Raspail-mania went all the way up to the Oval Office: in the early ’80s, Count Alexandre de Marenches, former director of the French external intelligence services and a then–special advisor to Ronald Reagan, slipped his boss a copy. A few weeks later, President Reagan met the count again. “I read the book you gave me,” he’s reported to have said. “It impressed me terribly.”
And so, 30-some long years since the fall of the Third Reich, the notion of an imminent white genocide became once again salonfähig, acceptable for discussion in the halls of power and the opinion pages of “reputable” newspapers.
It was those same conservative intellectuals who, 50 years ago, joined in chorus to praise one of the most plainly repulsive novels of the 20th century
Nostalgic liberals fondly remember National Review founder William F. Buckley Jr.’s efforts to define the boundaries of conservatism and exclude the likes of the Far Right John Birch Society from mainstream conservative life. Yet, in 2004, Buckley praised The Camp of the Saints as a “great novel” that raised important questions about how the West ought to respond to mass immigration. Buckley, along with the entire “responsible” right, evidently always found white supremacy interesting; he’d just been forced, along with his entire circle of conservative intellectuals, into performative disdain because of its political radioactivity.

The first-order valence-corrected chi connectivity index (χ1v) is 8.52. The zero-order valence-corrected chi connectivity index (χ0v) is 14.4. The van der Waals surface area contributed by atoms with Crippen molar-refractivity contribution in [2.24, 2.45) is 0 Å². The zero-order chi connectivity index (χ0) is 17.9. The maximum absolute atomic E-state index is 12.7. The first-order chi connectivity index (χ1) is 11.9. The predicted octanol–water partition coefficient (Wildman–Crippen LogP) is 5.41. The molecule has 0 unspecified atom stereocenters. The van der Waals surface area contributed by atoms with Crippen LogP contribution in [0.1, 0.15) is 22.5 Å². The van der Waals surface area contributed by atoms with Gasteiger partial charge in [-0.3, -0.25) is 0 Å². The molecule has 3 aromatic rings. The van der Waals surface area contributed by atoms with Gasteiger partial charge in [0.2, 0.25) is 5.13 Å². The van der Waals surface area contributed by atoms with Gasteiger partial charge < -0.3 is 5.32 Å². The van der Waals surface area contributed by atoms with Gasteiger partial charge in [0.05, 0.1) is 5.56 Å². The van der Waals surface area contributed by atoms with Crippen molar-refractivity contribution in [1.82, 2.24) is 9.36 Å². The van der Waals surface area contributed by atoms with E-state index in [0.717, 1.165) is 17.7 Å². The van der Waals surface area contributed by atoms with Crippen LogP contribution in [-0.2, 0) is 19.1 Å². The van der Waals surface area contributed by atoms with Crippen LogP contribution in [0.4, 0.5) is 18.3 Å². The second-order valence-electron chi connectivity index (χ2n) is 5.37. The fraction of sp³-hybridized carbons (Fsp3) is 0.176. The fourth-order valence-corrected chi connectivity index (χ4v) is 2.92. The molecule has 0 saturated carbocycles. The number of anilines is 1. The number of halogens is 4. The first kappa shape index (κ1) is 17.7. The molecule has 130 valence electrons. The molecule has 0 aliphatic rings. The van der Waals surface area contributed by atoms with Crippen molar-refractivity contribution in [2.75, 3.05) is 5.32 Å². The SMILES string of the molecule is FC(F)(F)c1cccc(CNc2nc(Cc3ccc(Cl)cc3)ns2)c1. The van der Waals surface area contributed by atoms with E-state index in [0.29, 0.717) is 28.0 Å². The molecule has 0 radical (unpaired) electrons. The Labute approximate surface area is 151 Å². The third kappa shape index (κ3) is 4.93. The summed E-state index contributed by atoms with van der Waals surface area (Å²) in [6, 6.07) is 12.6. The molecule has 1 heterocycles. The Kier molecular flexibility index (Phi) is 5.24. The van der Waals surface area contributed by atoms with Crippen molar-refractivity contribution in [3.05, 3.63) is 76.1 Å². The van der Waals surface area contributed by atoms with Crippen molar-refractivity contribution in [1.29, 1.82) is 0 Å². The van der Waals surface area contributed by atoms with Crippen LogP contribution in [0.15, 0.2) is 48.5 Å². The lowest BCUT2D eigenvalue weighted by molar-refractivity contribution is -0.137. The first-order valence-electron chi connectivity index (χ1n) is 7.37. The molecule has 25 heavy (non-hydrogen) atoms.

The Camp of the Saints found fertile ground among a conservative intelligentsia eager for cover under which they could bring the likes of the Birchers into the fold. The disagreement was always strategic, never principled.
Likewise, the fascist association had always been an obstacle for neofascists and their mainstream collaborators alike. If only for the sake of optics, the Christian Democratic right was never particularly comfortable sharing power with the types who did stiff-arm salutes. In the late 1940s, for example, the Italian Christian Democrats discreetly and reluctantly accepted backing from the fascist Movimento Sociale Italiano (MSI) in order to keep the Communist Party out of Rome’s city council.2 In March 1960, the Christian Democratic minority Tambroni cabinet again accepted backing from the MSI—only to collapse in scandal four months later, following immense antifascist political pressure.